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The Current Situation Worldwide

Table I sets out some basic facts about secondary protection in most countries that have such laws including indications as to how long the countries have had such laws, the name given to the protection (not all countries use the term “utility model”), the duration of protection and, as an indication of the usefulness of such protection, the number of such applications filed in 2006, the most recent year for which statistics are available from WIPO. A summary of the most important features of the substantive laws in these countries is set out in Table II.

A comparison of Tables I and II shows that the countries in which the most widespread use of utility model protection is made are countries where there are significant differences between the standards of invention required for patents and utility models namely: Japan, China, Korea, Taiwan and Germany. In Germany there are additional differences between patents and utility models, namely the grace period as noted above and secondly, that for utility models prior to public use outside Germany does not constitute a bar to protection. Furthermore, in Germany procedures for enforcement of utility models and patents differ. In the case of an infringement action, the defendant can plead that the utility model is invalid and the courts can in effect amend the scope of protection in the light of the art cited by the defendant.

As can be seen from the tables, countries where there is a lesser distinction between requirements for patent protection and for utility model protection have tended to result in few utility model applications being filed. It is, however, noticeable from the statistics compiled by WIPO, that in all countries utility models, unlike patents in most countries, are much more utilized by local residents than by foreigners. One reason for this is that costs for utility models tend to be less than those for patent applications because in many countries (although as shown by the table not all by any means) no substantive examination is carried out for utility model applications. Dispensing with examination seems to be an increasing trend, although Korea at one point abolished this requirement but has now re-introduced it. This lack of examination also has the potential advantage of accelerating the grant of an enforceable intellectual property right. One consequence of a lack of examination, however, is a feeling that protection should not be granted for the full term normally granted for patents and so utility model protection is generally for a shorter period than that granted for a normal patent.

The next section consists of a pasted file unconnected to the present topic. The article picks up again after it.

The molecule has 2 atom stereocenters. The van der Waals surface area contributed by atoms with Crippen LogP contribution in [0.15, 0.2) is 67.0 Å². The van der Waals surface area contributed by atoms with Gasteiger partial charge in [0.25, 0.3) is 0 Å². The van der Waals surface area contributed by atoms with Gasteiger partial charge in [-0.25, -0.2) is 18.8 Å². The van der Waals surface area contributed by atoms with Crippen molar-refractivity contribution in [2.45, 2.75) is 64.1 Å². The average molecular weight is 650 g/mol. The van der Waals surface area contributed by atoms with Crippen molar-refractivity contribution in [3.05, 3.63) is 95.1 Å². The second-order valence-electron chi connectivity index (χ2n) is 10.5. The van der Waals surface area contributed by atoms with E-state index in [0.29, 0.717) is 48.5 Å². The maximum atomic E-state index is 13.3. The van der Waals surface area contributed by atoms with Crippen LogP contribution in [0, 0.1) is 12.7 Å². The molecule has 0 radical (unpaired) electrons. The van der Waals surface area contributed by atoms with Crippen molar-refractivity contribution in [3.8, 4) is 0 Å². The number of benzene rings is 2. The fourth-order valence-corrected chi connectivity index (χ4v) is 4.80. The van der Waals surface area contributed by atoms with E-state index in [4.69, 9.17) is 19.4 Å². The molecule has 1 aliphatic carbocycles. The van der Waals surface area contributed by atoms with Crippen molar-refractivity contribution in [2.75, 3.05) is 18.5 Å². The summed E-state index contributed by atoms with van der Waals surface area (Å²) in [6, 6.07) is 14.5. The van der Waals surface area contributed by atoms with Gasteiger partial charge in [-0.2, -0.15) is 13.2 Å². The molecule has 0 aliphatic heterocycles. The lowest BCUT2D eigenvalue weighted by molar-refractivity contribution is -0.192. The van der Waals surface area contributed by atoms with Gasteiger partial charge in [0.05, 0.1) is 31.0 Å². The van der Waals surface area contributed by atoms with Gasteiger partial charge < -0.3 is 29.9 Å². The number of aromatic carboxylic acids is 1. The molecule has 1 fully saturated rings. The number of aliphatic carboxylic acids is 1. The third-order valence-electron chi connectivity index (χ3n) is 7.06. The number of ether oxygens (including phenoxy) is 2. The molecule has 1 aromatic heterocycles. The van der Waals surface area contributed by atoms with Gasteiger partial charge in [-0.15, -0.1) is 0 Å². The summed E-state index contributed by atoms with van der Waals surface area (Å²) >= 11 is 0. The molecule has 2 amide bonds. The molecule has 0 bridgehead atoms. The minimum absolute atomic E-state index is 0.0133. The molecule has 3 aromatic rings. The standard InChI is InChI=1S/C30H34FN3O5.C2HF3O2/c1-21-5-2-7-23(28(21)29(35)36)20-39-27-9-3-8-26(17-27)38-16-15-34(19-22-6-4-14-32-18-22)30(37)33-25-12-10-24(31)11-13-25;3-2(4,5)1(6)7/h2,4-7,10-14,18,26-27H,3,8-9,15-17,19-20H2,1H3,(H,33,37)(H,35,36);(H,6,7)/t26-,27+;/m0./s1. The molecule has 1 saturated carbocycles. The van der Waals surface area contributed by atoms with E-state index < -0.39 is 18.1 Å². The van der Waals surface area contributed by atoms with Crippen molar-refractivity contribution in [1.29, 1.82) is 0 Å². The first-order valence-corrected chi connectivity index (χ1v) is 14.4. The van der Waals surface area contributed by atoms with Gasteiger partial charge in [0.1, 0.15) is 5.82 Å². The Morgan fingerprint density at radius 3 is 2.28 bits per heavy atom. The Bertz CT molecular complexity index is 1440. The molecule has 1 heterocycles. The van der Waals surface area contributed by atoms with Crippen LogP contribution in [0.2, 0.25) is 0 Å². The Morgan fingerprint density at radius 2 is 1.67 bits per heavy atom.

In many countries, but not for example China, it is possible to convert a patent application into a utility model application at any time during pendency of the patent application, for example, if one encounters an obviousness objection where a lower standard required for protection as a utility model would be met even though one cannot satisfy the Examiner as to patentability. In France, failure to request examination of a patent application will automatically convert the application into one for a utility certificate. In general, it is not possible to secure protection for the same invention by both patent and utility model rights (Germany is an exception). Many countries, including Japan, Korea (if examination has no already been carried out), France and China require that a report on the novelty of the model must be carried out before an infringement action can proceed. In Germany, this is not obligatory but can be requested by the right holder or a third party. As noted above, however, in Germany issues of the valid scope of protection can be considered by the court hearing the infringement action.

Typically therefore utility models differ from patents in one or more of the following respects:

• Standard of invention required.
• The basis on which novelty is assessed.
• Whether examination is required (and consequent speed of grant of an enforceable right).
• Costs.
• Duration of protection.

Superimposed upon this is the fact that the classes of subject matter which may be protectable by a utility model or other form of secondary protection may in many cases be much narrower than the definition of patentable subject matter for normal patents.

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© Copyright 2009 John Richards - Posted June 2009
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